Shepherd’s Pie (Fall Comfort Food)

The weather in southeastern PA is starting to cool off and that can only mean one thing… comfort food!  Don’t get me wrong, I love fresh summery pasta dishes and salads, but after a hot, humid August I am ready for Fall and all of the warm, hearty foods that come with it!

On Friday we kicked off our Fall food season with a delicious shepherd’s pie.*  We didn’t feel like grocery shopping after work so Matt searched around on the internet until he found a recipe on Food.com that used ingredients that we already had on hand.  The result was an all around solid dish.  It wasn’t amazingly gourmet and didn’t really have any “wow” factor, but it definitely satisfied my craving for a solid, comforting meal.  After all, how could you go wrong with ground beef covered in creamy, golden mashed potatoes?  🙂

*Shepherd’s pie is technically made with ground lamb, but we had ground beef so that’s what we used.  I think that a Shepherd’s Pie made with beef is called a Cottage Pie…?

Shepherd’s Pie (serves 6) (from Food.com)

You will need…
1 tablespoon Olive Oil
15-20 Baby Carrots, chopped into small discs (or use “real” carrots!)
1 Yellow Onion, diced
1 teaspoon ground Black Pepper
3-4 sprigs Fresh Thyme, chopped
1 lb. Ground Beef – we used 93% Lean
1 cup Frozen Peas
2 tablespoons All-Purpose Flour
3 tablespoons Butter, divided (or Butter Spread like Earth Balance)
1 glass Red Wine (we used a Pinot Noir)
2 tablespoons Tomato Paste
2 tablespoons Worcestershire Sauce
1 cup Beef Stock (we only had chicken broth; would be better with beef stock!)
Salt and Pepper to taste
8-12 Small Yukon Gold Potatoes, peeled and cut in half
1/4 cup Fat Free Half & Half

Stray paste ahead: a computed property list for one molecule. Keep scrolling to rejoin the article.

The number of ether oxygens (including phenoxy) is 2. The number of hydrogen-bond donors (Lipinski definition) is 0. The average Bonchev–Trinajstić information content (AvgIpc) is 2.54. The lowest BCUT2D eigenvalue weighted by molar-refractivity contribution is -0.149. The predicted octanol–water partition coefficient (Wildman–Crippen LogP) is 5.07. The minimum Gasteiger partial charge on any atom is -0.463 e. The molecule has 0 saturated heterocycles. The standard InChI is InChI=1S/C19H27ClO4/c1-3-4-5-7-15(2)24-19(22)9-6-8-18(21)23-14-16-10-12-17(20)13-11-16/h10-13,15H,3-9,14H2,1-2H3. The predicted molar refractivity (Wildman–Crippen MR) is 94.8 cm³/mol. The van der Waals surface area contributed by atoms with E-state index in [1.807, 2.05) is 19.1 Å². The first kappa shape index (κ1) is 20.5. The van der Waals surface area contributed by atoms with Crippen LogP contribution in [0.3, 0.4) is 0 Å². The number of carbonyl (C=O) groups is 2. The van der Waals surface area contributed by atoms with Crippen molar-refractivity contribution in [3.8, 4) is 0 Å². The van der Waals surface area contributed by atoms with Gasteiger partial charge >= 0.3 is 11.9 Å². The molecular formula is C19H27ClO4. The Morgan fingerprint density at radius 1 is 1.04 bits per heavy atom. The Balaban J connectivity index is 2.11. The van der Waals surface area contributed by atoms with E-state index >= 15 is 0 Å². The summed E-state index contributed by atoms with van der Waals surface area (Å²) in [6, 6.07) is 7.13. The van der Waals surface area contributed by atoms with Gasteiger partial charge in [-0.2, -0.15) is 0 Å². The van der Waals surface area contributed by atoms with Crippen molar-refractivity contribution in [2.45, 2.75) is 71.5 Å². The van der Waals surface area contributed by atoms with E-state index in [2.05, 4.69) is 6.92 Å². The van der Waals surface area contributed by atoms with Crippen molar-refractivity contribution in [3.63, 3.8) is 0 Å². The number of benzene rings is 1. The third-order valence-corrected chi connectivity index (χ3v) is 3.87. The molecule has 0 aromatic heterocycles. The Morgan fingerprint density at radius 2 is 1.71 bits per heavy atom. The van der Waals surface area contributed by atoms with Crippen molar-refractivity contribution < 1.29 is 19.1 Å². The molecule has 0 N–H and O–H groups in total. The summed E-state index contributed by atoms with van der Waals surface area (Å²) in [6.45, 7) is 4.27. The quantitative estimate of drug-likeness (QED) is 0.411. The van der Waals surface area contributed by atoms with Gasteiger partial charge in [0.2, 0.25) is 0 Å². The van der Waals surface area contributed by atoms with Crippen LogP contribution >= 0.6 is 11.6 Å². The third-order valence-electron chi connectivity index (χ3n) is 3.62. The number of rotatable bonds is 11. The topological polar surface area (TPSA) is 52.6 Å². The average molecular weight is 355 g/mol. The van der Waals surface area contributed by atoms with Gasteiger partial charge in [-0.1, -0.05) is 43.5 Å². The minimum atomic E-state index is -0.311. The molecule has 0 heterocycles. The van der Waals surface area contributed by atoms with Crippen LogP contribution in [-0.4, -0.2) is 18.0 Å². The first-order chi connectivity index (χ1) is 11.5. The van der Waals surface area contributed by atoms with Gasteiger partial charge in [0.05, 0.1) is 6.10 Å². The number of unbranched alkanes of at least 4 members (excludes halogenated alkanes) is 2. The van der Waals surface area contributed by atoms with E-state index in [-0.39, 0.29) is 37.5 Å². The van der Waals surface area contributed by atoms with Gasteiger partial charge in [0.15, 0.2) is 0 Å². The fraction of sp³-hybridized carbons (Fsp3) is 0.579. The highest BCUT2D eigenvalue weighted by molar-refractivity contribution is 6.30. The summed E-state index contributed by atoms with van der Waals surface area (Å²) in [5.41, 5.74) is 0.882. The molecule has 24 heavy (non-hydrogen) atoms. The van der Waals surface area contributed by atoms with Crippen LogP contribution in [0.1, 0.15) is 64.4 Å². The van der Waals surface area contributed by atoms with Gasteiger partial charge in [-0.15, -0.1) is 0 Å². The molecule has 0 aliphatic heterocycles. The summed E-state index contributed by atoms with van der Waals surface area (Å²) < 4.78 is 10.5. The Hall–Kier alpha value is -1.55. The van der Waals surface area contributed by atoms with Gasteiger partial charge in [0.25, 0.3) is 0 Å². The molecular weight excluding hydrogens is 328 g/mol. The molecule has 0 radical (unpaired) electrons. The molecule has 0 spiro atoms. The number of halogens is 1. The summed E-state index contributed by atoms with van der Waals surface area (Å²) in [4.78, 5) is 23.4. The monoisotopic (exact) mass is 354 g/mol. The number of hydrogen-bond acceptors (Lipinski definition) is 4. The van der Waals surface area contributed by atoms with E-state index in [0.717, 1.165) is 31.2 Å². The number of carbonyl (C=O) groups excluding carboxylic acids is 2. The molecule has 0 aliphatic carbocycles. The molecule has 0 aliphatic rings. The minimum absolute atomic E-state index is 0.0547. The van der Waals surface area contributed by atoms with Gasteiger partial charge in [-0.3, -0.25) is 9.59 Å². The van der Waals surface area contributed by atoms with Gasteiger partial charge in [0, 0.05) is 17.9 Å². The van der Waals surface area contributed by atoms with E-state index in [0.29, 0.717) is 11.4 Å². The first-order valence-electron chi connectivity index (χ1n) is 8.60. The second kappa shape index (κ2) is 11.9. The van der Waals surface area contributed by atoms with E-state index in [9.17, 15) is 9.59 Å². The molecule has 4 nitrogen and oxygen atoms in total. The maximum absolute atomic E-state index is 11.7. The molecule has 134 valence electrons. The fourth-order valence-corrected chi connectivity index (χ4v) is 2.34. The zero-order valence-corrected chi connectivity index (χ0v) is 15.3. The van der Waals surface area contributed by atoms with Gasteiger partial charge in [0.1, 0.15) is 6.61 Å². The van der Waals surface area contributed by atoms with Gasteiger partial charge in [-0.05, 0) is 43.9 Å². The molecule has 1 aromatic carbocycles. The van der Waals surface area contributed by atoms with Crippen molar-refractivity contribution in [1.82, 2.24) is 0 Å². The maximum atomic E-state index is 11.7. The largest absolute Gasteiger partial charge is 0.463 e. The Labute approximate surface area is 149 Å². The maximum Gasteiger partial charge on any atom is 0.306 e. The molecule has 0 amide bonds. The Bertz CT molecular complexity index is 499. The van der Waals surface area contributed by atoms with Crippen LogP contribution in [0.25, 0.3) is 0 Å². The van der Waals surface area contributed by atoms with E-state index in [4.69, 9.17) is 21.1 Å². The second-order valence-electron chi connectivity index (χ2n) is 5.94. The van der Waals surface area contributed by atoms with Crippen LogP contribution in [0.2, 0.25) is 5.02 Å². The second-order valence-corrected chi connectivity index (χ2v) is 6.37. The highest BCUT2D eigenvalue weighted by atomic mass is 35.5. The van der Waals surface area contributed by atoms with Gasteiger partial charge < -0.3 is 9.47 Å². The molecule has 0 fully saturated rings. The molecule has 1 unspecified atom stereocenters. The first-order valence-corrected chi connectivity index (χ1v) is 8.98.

1/2-3/4 cup Skim Milk
Grated Parmesan Cheese

Directions:
Heat the olive oil in a large skillet over medium-high heat.  Add the chopped carrots and saute for a few minutes until they start to become tender.  Add in the onions and saute for another 1-2 minutes, then add in the black pepper and thyme and stir well.  Add the ground beef and cook until browned, stirring occasionally.  Drain the beef if there is excess fat (there wasn’t with our 93% lean beef).

Add 1 tablespoon of the butter and the peas and stir.  Sprinkle with flour, stir, and then add in the wine, tomato paste and Worcestershire sauce and stir again.  Bring the mixture to a simmer, allow to reduce for a few minutes, and then add in the stock.  Simmer the mixture for several more minutes, stirring occasionally, until the mixture takes on a thick, meaty consistency.  Season with salt and pepper to taste.

While you are waiting for the beef mixture to thicken, add the potatoes to a pot of boiling water and allow to boil for 10-12 minutes (or more, depending on the size of your potatoes) until fork-tender.  Drain the potatoes, return to the pot, add in the half & half, milk, and remaining 2 tablespoons butter and mash with a potato masher until creamy and smooth.  Season with salt and pepper to taste.

Transfer the meat mixture into a 13 x 9 casserole pan and spoon the mashed potatoes over top.  Spread out the potatoes carefully to complete cover the meat.  If desired, sprinkle some Parmesan cheese over the top of the potatoes.  Cook the Shepherd’s Pie for 30 minutes in a preheated 400°F oven.  In the last 3-5 minutes of cooking switch the oven to broil and put the Shepherd’s Pie until the broiler to give the potatoes and nice golden crust… yum!

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8 thoughts on “Shepherd’s Pie (Fall Comfort Food)

  1. I was thinking it was time for comfort food too.
    Yours looks lovely.

    Many years ago someone explained the differences to me, Shepherds pie is with lamb with mashed potatoes, the mashed potato represents the fleece of the sheep..

    Cottage pie is minced beef and sliced potato, the slices representing tiles of a cottage roof, and milkmans pie is made with veal and cream, (veal being milk fed and then cream used in the dish).I’m not sure whether it’s meant to be mashed potato or sliced potatoes though.

    I like mine with lots of white pepper and a yorkshire pudding to wipe up any leftover gravy..

    • Thanks for the info about the different types of pies! The cottage pie with sliced potato sounds delicious and that makes sense about the tiled roof. 🙂 I’ve never heard of milkmans pie but any type of pie with a yorkshire pudding sounds good to me!

  2. Pingback: Inspirations for St. Patrick’s Day Dinner | The Little GSP

  3. Pingback: Colcannon (Irish Mashed Potatoes with Kale, Leeks and Ham) | The Little GSP

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